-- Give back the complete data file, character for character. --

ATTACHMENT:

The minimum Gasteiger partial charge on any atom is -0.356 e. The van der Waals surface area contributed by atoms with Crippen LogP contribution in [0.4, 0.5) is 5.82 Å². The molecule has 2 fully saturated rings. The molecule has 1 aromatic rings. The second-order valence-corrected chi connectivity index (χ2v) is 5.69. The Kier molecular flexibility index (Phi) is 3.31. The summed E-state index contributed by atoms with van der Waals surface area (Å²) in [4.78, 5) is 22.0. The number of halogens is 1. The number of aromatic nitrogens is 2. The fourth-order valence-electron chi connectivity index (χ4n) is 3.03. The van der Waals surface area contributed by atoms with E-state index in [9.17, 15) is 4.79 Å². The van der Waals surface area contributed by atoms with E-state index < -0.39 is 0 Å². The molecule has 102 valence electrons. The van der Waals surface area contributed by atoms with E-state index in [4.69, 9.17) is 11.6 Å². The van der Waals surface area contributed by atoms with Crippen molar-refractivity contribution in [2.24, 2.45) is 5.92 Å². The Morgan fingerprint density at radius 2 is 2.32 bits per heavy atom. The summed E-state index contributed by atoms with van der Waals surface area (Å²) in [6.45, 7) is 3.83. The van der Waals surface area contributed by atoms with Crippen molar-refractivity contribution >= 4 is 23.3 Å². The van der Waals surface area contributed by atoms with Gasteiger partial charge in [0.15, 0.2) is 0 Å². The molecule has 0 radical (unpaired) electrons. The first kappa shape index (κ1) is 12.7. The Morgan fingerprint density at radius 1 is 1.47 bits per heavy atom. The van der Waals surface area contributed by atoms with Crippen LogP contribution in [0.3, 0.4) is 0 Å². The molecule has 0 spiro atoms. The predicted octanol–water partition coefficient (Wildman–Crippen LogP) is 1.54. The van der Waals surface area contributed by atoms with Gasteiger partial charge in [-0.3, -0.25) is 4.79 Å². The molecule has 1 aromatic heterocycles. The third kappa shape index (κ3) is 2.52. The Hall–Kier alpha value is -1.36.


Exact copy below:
The minimum Gasteiger partial charge on any atom is -0.356 e. The van der Waals surface area contributed by atoms with Crippen LogP contribution in [0.4, 0.5) is 5.82 Å². The molecule has 2 fully saturated rings. The molecule has 1 aromatic rings. The second-order valence-corrected chi connectivity index (χ2v) is 5.69. The Kier molecular flexibility index (Phi) is 3.31. The summed E-state index contributed by atoms with van der Waals surface area (Å²) in [4.78, 5) is 22.0. The number of halogens is 1. The number of aromatic nitrogens is 2. The fourth-order valence-electron chi connectivity index (χ4n) is 3.03. The van der Waals surface area contributed by atoms with E-state index in [9.17, 15) is 4.79 Å². The van der Waals surface area contributed by atoms with E-state index < -0.39 is 0 Å². The molecule has 102 valence electrons. The van der Waals surface area contributed by atoms with E-state index in [4.69, 9.17) is 11.6 Å². The van der Waals surface area contributed by atoms with Crippen molar-refractivity contribution in [2.24, 2.45) is 5.92 Å². The Morgan fingerprint density at radius 2 is 2.32 bits per heavy atom. The summed E-state index contributed by atoms with van der Waals surface area (Å²) in [6.45, 7) is 3.83. The van der Waals surface area contributed by atoms with Crippen molar-refractivity contribution >= 4 is 23.3 Å². The van der Waals surface area contributed by atoms with Gasteiger partial charge in [0.15, 0.2) is 0 Å². The molecule has 0 radical (unpaired) electrons. The first kappa shape index (κ1) is 12.7. The Morgan fingerprint density at radius 1 is 1.47 bits per heavy atom. The van der Waals surface area contributed by atoms with Crippen LogP contribution in [0.3, 0.4) is 0 Å². The molecule has 0 spiro atoms. The predicted octanol–water partition coefficient (Wildman–Crippen LogP) is 1.54. The van der Waals surface area contributed by atoms with Gasteiger partial charge in [-0.3, -0.25) is 4.79 Å². The molecule has 1 aromatic heterocycles. The third kappa shape index (κ3) is 2.52. The Hall–Kier alpha value is -1.36.